I grew up with six siblings, which at the time and by Ugandan standards was considered an average-sized family. As the youngest of my siblings and with quite a big age gap between me and my eldest brother, I was fascinated when they used to talk about their work. I remember wanting to be like them when I grew up.
As a family, we got to travel – a benefit of having two parents working in the aviation industry. I guess listening to work stories from a young age and experiencing different cultures through our travels encouraged me to be my own person and pursue a career outside of Uganda.
An incorrigible optimist
Fresh out of university, I joined an audit firm in Uganda. Those were the longest hours I have ever worked in my life, but I am grateful for the experience as it made me resilient. I was there for almost eight years, during which I was seconded to New York and Tanzania.
I then joined an international bank in Uganda as part of the internal audit team. I was supposed to lead the team and report to the country head, but a week into the job, my manager went on 10-month emergency leave. You can imagine the steep learning curve, having to step up and cover for her. But that learning curve made my next career move possible – to Standard Chartered Uganda as the country head of audit. In 2018, I moved to our London office as part of the audit team, and recently I took on the role of Business Planning Manager for our Group CFO.
Give people equal opportunities and it is up to them to prove themselves and make the most of it. That is inclusion to me.
Throughout my role changes, my friends would often tease me, saying that I am an optimist – especially when it comes to applying for a job that I want. But I always ask myself, ‘What is the worst that could happen if I apply for that role?’ After all, if I am not considered for the job, at least I can get feedback on why I wasn’t considered.
People have said to me, ‘Oh, I would have really loved that role, but I didn’t apply because I was sure the hiring manager had another candidate in mind.’ I tell them that it’s not for them to worry whether they will get a role or not. It’s their responsibility to themselves to apply and then let the cards fall as they may.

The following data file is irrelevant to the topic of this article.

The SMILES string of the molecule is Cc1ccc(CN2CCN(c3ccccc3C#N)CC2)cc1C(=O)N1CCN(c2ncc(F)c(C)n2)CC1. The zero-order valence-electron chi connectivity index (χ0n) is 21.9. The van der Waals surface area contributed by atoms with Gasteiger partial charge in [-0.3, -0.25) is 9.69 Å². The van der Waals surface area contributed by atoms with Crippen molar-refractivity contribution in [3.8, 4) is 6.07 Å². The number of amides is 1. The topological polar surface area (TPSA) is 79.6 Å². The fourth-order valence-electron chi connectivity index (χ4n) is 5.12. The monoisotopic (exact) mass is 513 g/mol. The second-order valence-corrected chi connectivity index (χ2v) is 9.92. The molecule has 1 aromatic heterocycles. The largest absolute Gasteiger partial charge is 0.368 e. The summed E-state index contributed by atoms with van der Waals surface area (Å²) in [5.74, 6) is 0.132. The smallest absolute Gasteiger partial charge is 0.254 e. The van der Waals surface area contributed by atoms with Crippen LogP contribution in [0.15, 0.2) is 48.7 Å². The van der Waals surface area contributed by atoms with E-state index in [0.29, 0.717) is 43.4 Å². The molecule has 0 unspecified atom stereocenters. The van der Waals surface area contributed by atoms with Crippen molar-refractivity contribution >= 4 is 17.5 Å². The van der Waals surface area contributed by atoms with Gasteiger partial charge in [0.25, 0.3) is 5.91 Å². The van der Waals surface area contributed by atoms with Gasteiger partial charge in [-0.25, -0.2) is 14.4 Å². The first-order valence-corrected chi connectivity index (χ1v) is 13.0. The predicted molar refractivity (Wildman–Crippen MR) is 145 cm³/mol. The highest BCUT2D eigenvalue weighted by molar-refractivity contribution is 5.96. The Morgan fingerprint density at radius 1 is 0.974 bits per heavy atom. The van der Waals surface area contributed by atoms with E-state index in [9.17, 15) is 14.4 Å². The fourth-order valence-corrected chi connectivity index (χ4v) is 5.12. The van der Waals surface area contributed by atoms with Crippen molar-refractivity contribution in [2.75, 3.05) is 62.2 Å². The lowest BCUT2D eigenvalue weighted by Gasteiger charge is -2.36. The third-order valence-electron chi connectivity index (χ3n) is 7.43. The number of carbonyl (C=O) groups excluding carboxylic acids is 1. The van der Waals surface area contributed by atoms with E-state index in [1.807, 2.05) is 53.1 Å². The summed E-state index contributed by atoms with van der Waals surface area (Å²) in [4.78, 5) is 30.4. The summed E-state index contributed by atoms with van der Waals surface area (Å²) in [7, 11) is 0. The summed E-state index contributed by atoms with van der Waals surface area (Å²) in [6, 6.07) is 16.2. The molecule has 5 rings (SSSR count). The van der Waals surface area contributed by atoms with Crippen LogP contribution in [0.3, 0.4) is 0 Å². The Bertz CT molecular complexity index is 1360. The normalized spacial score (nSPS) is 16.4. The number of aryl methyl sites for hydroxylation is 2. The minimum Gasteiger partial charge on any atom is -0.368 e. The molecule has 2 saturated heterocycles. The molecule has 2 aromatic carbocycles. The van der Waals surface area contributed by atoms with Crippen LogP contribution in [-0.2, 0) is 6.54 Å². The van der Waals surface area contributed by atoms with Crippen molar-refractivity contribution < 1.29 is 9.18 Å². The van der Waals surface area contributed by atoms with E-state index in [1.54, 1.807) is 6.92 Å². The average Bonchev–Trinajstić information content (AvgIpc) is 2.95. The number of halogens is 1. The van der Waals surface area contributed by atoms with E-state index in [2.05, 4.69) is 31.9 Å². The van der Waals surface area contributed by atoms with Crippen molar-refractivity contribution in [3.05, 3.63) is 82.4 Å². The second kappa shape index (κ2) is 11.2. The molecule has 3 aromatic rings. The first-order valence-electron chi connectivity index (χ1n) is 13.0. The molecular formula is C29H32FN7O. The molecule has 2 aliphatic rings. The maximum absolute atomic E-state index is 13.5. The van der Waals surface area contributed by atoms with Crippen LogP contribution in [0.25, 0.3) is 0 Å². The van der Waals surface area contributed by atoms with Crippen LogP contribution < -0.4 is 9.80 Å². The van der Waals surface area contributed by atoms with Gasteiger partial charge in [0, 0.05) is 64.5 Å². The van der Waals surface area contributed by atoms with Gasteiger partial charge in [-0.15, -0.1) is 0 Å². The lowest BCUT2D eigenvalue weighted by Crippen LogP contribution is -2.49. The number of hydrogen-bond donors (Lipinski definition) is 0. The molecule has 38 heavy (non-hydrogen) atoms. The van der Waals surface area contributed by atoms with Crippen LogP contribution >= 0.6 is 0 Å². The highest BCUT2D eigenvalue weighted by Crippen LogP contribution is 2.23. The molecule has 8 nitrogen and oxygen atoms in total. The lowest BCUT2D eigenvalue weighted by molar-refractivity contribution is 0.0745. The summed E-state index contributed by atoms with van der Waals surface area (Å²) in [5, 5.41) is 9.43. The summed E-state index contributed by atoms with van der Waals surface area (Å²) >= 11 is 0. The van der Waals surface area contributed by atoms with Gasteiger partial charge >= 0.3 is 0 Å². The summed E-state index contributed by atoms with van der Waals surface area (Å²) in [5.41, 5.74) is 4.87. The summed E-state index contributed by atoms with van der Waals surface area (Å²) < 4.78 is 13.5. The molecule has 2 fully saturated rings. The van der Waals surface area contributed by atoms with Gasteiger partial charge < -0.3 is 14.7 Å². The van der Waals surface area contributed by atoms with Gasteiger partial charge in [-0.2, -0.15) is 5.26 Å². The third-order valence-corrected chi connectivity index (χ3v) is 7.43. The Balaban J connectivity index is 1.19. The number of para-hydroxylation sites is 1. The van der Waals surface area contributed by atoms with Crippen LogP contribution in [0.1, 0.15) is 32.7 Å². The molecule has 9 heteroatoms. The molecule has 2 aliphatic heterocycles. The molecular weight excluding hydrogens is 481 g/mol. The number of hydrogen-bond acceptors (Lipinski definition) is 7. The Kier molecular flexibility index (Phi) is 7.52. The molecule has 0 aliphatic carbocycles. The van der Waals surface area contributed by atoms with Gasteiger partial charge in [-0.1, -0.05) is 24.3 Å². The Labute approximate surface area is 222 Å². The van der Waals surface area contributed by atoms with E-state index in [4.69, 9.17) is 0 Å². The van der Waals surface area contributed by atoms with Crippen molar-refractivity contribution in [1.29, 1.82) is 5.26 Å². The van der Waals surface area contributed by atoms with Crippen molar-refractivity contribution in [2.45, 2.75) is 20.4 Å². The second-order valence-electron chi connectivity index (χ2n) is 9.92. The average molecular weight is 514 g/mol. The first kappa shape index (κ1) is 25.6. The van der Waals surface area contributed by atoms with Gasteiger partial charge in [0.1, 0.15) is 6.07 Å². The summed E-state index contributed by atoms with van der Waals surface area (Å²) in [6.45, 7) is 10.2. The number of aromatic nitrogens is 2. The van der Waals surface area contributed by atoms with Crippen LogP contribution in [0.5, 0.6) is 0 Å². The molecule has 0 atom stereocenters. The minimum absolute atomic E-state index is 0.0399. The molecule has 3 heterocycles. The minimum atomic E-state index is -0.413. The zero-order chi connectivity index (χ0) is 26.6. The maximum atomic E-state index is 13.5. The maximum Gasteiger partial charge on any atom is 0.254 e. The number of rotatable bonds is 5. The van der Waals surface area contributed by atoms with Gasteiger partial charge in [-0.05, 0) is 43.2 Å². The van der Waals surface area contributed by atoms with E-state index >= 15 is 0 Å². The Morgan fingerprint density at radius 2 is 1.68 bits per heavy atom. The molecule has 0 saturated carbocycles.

The importance of inclusion
Growing up with many siblings, it meant a lot to me having someone to turn to when I needed help, so it makes sense for me to pay it forward today. I love reaching out to people, be it to help a young person with their résumé or setting up mentoring programmes.
At the office, this translates into doing my part to advance diversity and inclusion (D&I) within my team. I’ve worked with teams from diverse cultural backgrounds and seniority; and perhaps due to my upbringing, I have a soft spot in my heart when it comes to coaching, particularly the less experienced colleagues.
On a larger scale, I have had the opportunity to lead a team that drives the gender pillar of our diversity and inclusion agenda for the Bank’s Group Internal Audit function. We started a network of both men and women to promote fairness and create an inclusive working environment in countries across the Bank’s footprint. In ASEAN and South Asia, we introduced ‘Lean In Circles’, which are small groups that meet regularly and support each other’s personal and professional growth.
Raising awareness about inclusion is crucial. For example, when we wanted to support our colleagues working flexibly, we had to be creative. We got both senior and junior colleagues to share their experiences. This casual and personal approach demonstrated to the junior colleagues that their managers were supportive of their flexible working and that their peers are also working flexibly.
At the end of the day, I believe that at an organisation level, we must ensure that our processes are fair and inclusive for everyone. Give people equal opportunities and it is up to them to prove themselves and make the most of it. That is inclusion to me.